(And of course Shakespeare's play MacBeth is based on various history books available in his time, which were based on earlier history books, and so on back for five hundred years to the actual historical events which inspired MacBeth, though it would be possible to write a play that was far closer to the real history than MacBeth is.)

And it is perfectly possible to imagine a frame story for Star Trek in which many Starfleet mission reports and logs have been sent from the future into the present and are used as the scripts for filming episodes and movies based on the future history in those reports. So the Star Trek plots might be almost 100 percent accurate, just as the plots of most productions of MacBeth are faithful to Shakespeare's play, but the visual details - including the faces of the characters - would be more or less arbitrarily chosen by the 20th and 21st century movie and TV creators and not really part of the canon, any more than the appearances of the actors in a particular production of MacBeth are canonical to Shakespeare's play MacBeth.

The fact that there doesn't seem to be a discussion of the different faces of the characters in the reboot Trek indicates that the faces are supposed to be same and that visual details like the faces of the characters are not canon, and thus that the frame story of Star Trek is that reports were sent into the past, not actual visual record tapes.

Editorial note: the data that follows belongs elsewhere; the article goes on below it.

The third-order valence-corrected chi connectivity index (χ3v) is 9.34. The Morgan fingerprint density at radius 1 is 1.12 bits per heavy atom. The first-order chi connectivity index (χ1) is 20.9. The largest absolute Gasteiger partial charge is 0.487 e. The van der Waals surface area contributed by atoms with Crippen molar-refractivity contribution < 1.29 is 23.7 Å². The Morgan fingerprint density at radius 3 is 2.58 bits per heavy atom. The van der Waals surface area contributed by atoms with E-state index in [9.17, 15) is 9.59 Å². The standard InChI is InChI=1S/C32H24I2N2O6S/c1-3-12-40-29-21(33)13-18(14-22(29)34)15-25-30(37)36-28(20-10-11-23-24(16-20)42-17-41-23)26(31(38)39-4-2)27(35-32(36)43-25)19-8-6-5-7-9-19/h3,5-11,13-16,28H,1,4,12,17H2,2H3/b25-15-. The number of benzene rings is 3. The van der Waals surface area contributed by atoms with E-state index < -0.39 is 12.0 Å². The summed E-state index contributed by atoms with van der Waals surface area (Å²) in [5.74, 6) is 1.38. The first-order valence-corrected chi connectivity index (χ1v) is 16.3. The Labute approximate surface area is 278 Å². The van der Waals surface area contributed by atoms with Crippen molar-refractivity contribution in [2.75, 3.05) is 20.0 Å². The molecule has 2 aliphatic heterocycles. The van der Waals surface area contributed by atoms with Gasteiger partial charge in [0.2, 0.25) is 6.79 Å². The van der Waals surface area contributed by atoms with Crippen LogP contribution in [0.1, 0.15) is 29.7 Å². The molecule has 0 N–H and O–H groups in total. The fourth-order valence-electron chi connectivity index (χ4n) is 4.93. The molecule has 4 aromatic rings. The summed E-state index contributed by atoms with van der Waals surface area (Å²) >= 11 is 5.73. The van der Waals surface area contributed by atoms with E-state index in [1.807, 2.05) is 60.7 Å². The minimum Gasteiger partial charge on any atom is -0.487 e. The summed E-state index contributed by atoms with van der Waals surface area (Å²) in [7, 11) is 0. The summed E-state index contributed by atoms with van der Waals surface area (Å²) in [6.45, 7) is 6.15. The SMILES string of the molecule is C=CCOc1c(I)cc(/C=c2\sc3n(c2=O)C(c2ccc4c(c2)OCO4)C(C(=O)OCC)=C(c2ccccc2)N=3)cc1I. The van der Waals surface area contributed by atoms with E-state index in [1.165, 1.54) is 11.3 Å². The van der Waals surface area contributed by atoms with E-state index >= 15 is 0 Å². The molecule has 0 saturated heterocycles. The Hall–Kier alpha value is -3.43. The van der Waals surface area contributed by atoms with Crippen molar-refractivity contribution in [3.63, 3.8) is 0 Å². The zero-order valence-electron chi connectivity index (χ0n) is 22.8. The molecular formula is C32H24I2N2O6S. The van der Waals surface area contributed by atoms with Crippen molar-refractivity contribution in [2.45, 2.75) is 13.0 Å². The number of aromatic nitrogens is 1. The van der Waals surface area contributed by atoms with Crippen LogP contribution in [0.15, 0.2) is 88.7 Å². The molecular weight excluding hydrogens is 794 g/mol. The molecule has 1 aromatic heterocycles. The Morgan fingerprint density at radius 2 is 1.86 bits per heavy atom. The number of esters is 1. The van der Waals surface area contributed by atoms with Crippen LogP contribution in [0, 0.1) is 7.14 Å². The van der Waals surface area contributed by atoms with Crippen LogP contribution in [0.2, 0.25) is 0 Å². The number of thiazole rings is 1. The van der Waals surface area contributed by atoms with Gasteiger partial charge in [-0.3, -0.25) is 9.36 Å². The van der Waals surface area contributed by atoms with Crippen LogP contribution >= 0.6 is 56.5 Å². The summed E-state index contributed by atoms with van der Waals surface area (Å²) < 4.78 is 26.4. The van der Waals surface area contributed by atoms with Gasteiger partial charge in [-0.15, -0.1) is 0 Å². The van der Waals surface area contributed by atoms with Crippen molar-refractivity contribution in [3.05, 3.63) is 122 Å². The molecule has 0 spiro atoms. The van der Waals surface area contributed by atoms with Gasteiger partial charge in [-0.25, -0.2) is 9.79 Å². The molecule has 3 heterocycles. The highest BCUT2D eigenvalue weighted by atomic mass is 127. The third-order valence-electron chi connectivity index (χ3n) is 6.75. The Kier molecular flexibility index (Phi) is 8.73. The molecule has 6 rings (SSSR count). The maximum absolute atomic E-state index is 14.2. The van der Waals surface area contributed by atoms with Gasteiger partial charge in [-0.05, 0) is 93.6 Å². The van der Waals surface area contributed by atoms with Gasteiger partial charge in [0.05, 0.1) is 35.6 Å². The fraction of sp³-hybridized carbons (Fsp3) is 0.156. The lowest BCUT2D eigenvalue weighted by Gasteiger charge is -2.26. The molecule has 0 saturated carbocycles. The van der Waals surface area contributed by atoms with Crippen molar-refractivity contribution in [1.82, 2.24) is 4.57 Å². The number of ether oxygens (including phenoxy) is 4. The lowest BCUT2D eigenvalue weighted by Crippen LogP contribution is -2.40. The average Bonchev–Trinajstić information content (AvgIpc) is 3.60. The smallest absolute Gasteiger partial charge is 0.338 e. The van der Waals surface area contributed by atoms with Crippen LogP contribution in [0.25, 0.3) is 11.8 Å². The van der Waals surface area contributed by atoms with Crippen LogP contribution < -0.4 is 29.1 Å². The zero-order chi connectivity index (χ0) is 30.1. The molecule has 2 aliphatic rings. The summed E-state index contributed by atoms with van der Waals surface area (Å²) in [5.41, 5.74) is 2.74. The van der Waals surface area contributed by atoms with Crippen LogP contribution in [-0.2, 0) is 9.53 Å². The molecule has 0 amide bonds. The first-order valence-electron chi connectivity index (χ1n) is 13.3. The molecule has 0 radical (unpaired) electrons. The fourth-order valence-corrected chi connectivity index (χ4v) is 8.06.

The fact that the computer on Old Spock's ship seems to use facial recognition and voice print to accept new Spock, as pointed out by Kevin Laity, indicates that they have identical genes, including the genes that control voice and appearance, and thus their faces are supposed to be same and that visual details like the faces of the characters are not canon, and thus that the frame story of Star Trek is that reports were sent into the past, not actual visual record tapes.

Until and unless an example is found of a comment about different faces in New Trek and Old Trek the default assumption should be that the faces are the same in the story, and that the frame story of Star Trek is that reports were sent into the past, not actual visual record tapes.

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    This is indeed very interesting and serves well as a rationale for why certain things are different in any story that chooses to provide such a rationale. However, as nothing like this was mentioned on Star Trek (at least not in the sense that it applied to the entirety of shows rather than isolated scenes), it is mere speculation and cannot possibly serve as an answer to a question that explicitly asks for an in-universe citation. Commented Jan 15, 2018 at 20:18